I thought the scene had a lot of philosophical resonance with the fundamental nature of trade shows, marketing, selling, and also covering up murders. My very good editor had a different take on it. The scene didn’t really say much about the character, slowed the pace, and didn’t advance the plot at all. She was right, of course, and so it came out. The scene is on my website now for anyone who might want to read it. (Go to the book page for A Gift for Murder and click on the “Deleted Scene” link.)
In both cases, my “artistic” sense of the story included scenes that I strongly felt should be in the book. But that bumped up against editors/beta readers who had other opinions. Guess whose opinions carried?
I want others to read my books and enjoy them. I want readers to enjoy them so much they’ll buy all of my stories. Whatever artistic vision I might have (and I don’t delude myself into thinking I write great literature) can and will work through what stays in the story. That’s good enough for me.
A Note from the Book Boost: Karen, I appreciate your take on this topic. How we (as authors) end up editing our work in order to make it work in the marketplace is probably much different than what we'd end up with if it was left entirely up to us. Whether the "industry" or the "artist" is right will probably never be truly decided. Thanks for joining us today. Please tell us more about your book.
When Cathy Bennett agrees to attend an important party as a favor for her boss, she knows she won't enjoy it. But she doesn't expect to end up holding a dying man in her arms and becoming the recipient of his last message. Bobby Stark has evidence that will prove his younger brother has been framed for arson and murder. He wants that evidence to get to his brother's lawyer, and he tries to tell Cathy where he's hidden it. But he dies before he can give her more than a cryptic piece of the location.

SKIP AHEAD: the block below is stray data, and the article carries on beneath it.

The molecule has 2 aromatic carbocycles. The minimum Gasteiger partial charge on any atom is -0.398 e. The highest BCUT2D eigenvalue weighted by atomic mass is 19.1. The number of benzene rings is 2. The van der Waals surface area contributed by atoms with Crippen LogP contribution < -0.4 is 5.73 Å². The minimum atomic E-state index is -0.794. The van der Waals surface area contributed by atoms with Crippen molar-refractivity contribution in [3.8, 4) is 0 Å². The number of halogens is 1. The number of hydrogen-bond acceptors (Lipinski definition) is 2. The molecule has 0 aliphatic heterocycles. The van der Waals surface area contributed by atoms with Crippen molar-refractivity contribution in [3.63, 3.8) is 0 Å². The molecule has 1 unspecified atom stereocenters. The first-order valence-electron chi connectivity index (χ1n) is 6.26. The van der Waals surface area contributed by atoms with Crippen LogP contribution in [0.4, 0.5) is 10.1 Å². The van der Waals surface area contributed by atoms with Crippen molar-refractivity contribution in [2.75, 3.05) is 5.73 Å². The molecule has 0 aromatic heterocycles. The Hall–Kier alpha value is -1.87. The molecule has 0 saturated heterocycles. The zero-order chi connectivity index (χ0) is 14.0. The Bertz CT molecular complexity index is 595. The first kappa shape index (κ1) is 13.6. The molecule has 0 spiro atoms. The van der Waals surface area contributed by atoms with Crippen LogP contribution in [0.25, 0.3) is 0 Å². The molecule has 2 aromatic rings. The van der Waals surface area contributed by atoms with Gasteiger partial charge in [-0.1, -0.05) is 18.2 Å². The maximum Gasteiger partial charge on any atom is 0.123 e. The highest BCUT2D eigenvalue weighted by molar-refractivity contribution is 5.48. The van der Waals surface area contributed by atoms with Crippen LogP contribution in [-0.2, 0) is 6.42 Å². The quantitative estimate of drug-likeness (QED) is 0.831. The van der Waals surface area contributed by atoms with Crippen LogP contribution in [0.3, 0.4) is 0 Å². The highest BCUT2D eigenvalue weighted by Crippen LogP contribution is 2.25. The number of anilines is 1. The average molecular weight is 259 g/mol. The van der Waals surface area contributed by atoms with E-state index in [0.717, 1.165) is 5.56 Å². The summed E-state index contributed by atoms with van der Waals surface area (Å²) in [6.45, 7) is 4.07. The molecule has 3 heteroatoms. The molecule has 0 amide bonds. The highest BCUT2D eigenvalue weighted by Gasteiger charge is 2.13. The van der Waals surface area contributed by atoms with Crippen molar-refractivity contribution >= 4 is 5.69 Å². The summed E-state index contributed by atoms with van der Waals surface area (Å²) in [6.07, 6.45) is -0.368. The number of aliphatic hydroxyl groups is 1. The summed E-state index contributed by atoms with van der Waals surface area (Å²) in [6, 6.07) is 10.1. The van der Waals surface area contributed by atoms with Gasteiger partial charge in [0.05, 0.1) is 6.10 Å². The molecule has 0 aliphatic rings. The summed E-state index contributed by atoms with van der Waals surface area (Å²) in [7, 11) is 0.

The man who killed Bobby saw him talking to her and assumes she knows where the evidence is hidden. He wants it back and he'll do whatever it takes to get it, including following her and trying to kidnap her.
Cathy enlists the aid of attorney Peter Lowell and Danny Stark, Bobby's prickly, difficult younger brother, as well as a handsome private detective to help her find the evidence before the killers do.
(NOTE: This is a different excerpt from the one on my website. It’s from a scene well into the book that shows a lot about the characters. One name is starred out to prevent spoilers.)
Peter shook his head, then drew her close and squeezed her briefly against his body. He glanced back up the hill at the rock that had been home to them last night. "How's Danny?"
"Still asleep. He needs it. I don't know how he kept going as long as he did."
"I don't either." His eyes narrowed and darkened. "This morning I put the windbreaker back around him. I saw... burns on his arms. And those weren't all scratches from bushes."
She nodded in answer to his unspoken question. His green eyes blazed with a rage akin to what she'd felt last night when she'd seen the marks on the boy. Still felt when she thought about it.
"Who did it?" he asked in a cold, tight voice.
"I don't know. ***** probably; if he didn't do it himself, it was his idea, and he gave the orders."